Total Correctional Population: 46,700
Number on Parole or Probation: 35,100
Number in Local Jail or Prison: 13,400
Incarceration Rate per 100,000 residents: 430
Incarceration Rate Rank: 37th
Corrections Share of 2018 General Fund Expenditures: 5.2%
“Correctional Populations in the United States, 2016,” U.S. Department of Justice, Office of Justice Programs, Bureau of Justice Statistics.
"2018 State Expenditure Report," National Association of State Budget Officers
Bills Recently Signed into Law
House File 579: Eliminates mandatory minimum sentence for Class C drug felonies; allows judge to utilize discretion in certain mandatory minimum cases; eliminates the crack/powder cocaine sentencing disparity.
Senate File 446: Increases the state’s burden of proof for a forfeiture; requires law enforcement to follow record keeping for forfeitures; prohibits forfeiture for property valued at less than a minimum amount.
House File 2064: Allows certain inmates to become eligible for parole or workplace release after he or she has served half of their prison sentence.
Senate File 2288: Requires juvenile records to be confidential and not public records.
April 19, 2019
“We want to have folks that are able to come back into society and become productive family members, productive members of the community and even productive taxpayers.”
Iowa’s Newton Correctional Facility is partnering with the Iowa Association of Councils of Government and Homes for Iowa, Inc. to teach incarcerated people trade skills and create low-cost homes for rural Iowans. In the program, modeled on South Dakota’s Governor’s House Program, trainees will help construct two- to three-bedroom homes that can be shipped throughout the state. Newton Correctional Facility also offers computing skills courses and trade apprenticeships, and partners with Grinnell College on secondary education classes.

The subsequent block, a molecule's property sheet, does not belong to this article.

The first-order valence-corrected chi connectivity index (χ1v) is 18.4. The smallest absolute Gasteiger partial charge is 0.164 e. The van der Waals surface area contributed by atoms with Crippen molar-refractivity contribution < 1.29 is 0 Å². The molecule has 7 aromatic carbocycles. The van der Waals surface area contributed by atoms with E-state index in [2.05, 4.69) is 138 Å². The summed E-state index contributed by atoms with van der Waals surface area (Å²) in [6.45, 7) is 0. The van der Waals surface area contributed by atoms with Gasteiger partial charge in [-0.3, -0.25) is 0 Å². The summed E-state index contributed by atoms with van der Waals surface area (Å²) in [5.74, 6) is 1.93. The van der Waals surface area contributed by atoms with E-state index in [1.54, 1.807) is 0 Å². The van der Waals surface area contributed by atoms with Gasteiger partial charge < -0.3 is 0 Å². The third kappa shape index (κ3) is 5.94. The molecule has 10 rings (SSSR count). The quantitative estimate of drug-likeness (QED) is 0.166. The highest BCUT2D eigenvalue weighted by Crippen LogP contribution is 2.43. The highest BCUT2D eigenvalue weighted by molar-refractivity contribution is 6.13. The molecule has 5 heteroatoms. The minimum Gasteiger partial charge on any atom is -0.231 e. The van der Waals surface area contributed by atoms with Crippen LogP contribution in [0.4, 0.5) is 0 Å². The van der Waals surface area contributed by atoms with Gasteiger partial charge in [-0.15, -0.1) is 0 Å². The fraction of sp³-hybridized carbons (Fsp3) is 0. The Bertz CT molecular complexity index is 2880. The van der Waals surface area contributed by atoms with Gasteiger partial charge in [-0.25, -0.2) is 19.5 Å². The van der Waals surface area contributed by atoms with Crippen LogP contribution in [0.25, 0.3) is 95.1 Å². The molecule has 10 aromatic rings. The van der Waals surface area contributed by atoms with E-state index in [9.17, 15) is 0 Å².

December 28, 2018
“Instead of just taking (juvenile offenders) to the jail, you take them to the center, they get an assessment and find out what that child needs…”
Davenport Mayor Frank Klipsch suggested several steps to reduce youth violence and involvement in the justice system, including better information sharing, easier connections with social services, and the establishment of an assessment center for youth who have come in contact with law enforcement. The recommendations come from a community-wide study that included input from law enforcement leaders, juvenile justice experts and social service providers. “A cycle of punitive accountability without any intervention is just a cycle of incarceration, release, re-offense,” said juvenile court officer Scott Hobart. “We’ve got to intervene.”
December 7, 2018
“We need politicians more concerned about the rising taxpayer and human cost of our growing prison system than about what will be printed on direct mailers during the next election cycle; and a public that places more value on reduced crime than increased convictions.”